His silver beard wav'd gently o'er his breast; There on rude iron columns, smeard with blood, Though blind, a boldness in his looks appears ; The horrid forms of Scythian heroes stood,
11 years he seem'd, but not impair'd by years. Druids and bards (their once loud harps unstrung) The wars of Troy were round the pillar seen: And youths that died to be by poets sung.
Here fierce Tydides wounds the Cyprian queen; These and a thousand more of doubtful fame, Here Hector glorious from Patroclus' fall, To whom old fables gave a lasting name,
Here dragg’d in triumph round the Trojan wall. In ranks adoru'd the temple's outward face ; Motion and life did every part inspire, The wall in lustre and effect like glass, 132 Bold was the work, and prov'd the master's fire; Which, o'er each object casting various dyes, A strong expression most he seem'd t'affect, Enlarges some, and others multiplies :
And here and there disclos'd a brave neglect. Nor void of emblem was the mystic wall,
A golden column next in rank appear'd, 196 For thus romantic Fame increases all.
On which a shrine of purest gold was rear'd;
Great without pride, in modest majesty.
The Latian wars, and haughty Turnus dead;
From the Jees many a pillere,
That was of lede and iron fine,
Him of the sect Saturnine,
Upon an iron pillere strong,
That painted was ail endlong, And şoarce detested in his country's fate.
With tigers' blood in every place, But chief were those, who not for empire fought, The Tholosan that hight Stace, But with their toils their people's safety bought: That bear of Thebes up the name, &c. High o'er the rest Epaminondas stood;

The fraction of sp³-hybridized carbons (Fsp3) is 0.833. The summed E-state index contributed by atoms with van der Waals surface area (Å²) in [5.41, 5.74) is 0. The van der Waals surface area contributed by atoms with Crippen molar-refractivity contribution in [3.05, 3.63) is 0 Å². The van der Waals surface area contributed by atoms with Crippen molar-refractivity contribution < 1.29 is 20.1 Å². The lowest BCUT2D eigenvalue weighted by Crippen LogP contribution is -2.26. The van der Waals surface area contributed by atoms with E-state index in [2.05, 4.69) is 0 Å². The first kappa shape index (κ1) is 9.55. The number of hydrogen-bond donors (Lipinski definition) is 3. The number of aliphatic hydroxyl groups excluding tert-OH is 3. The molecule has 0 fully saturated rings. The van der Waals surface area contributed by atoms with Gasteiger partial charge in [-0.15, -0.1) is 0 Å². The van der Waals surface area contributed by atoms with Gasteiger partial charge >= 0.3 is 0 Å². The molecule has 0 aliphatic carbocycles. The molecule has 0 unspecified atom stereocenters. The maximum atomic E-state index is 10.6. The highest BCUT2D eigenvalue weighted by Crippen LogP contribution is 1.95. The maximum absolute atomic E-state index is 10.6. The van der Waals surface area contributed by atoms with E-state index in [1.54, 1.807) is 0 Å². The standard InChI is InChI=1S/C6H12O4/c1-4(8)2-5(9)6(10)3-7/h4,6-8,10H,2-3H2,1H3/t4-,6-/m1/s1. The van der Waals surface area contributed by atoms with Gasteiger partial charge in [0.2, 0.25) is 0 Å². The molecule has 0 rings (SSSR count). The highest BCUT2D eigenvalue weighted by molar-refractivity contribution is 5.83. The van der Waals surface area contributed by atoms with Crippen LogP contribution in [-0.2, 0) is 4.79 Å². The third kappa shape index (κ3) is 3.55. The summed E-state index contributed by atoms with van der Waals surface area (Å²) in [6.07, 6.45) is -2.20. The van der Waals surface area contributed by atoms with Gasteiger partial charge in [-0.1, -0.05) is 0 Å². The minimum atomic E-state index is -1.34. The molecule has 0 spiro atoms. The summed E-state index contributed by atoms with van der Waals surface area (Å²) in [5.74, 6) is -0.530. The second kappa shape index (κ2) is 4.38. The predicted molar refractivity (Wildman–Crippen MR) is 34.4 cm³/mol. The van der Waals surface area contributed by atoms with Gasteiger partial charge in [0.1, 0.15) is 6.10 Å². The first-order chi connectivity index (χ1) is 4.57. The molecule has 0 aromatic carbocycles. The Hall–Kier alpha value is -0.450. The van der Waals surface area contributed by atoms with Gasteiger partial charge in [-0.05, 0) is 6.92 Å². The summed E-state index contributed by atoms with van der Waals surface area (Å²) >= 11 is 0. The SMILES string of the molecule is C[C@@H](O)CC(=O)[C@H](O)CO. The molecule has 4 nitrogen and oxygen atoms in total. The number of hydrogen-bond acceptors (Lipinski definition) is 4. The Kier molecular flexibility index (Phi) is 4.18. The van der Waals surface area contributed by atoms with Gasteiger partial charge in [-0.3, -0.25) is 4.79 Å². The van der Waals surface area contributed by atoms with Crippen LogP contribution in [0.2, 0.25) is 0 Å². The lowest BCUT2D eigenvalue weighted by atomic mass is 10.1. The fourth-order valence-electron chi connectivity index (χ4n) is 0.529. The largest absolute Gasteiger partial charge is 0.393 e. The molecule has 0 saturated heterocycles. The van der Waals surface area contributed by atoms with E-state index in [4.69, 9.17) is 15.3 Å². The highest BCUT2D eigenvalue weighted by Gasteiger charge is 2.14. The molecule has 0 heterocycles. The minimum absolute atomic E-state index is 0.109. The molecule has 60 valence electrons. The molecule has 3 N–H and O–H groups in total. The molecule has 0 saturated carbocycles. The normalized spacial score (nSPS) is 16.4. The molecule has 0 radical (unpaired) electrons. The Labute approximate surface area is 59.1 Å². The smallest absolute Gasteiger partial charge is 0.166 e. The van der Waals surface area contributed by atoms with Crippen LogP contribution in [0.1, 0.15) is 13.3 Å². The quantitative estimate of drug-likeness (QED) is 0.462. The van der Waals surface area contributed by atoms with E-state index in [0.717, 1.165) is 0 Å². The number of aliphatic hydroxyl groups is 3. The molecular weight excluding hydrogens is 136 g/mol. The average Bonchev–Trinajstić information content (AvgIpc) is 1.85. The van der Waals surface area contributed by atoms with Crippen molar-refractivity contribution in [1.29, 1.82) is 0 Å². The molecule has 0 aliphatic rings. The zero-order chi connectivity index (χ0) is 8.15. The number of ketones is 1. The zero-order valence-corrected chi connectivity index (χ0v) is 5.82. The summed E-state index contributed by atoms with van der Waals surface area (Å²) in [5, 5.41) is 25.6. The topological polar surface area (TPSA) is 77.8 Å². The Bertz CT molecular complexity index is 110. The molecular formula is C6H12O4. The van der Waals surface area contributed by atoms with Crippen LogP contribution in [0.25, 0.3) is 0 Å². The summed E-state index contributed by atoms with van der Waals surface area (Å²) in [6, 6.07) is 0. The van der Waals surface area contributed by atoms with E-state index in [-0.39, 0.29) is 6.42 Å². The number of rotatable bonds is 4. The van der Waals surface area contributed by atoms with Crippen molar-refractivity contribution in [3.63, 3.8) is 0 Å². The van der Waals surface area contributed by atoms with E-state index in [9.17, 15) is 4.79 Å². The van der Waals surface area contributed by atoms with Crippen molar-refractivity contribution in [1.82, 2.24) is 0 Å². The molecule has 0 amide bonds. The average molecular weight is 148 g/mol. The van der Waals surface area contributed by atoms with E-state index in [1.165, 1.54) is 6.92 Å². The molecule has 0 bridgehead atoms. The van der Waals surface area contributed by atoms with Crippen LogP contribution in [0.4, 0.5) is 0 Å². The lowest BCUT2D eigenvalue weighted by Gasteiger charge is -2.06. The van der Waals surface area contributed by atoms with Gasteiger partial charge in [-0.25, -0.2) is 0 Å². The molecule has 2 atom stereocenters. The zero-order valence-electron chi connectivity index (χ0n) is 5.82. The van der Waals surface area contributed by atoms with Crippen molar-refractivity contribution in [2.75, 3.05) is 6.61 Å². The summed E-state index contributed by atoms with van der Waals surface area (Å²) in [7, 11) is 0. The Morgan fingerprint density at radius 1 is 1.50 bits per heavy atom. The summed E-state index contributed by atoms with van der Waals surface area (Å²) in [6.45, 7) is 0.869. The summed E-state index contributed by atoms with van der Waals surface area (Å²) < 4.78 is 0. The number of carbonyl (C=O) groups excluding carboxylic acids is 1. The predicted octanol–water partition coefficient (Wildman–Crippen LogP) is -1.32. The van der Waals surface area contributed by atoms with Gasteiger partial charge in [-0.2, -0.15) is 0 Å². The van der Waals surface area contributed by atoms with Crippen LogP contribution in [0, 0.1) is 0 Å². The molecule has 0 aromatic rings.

Ver. 182.) Timoleon, glorious in his brother's blood;
Full wonder high on a pillere Bold Scipio, saviour of the Roman state;
Of iron, he the great Oinet, Great in his triumphs, in retirement great ;
And with bim Dares and Titus, &c. And wise Aurelius, in whose well-taught mind
Ver. 196, &c.)
There saw I stand on a pillere
That was of tinned iron cleere,
The I atin poet Virgyle, claim, Those of less noisy, and less guilty fame,
That hath bore up of a great while Fair Virtue's silent train : supreme of these
The fame of pious Æneas:
And n:'xt him on a pillere was
Of copper, Venus' clerke Ovide,
'That hath sowen wondrous wide At all times just, but when he sign’d the shell : Here his abode the inartyr'd Phocion claims,
The great god of love's fanicWith Agis, not the last of Spartan names:
Tho saw I on a pillere by
Of iron wrolight full sternly,
The great poet Dan Lucan,
As hye as that I might see,
The fame of Julius and Pompee.
And next him on a pillere stode
Of sulphure, like as he were wode,
Dan Claudian, sotle for to tell,
That bare up all the fame of Hell, &c.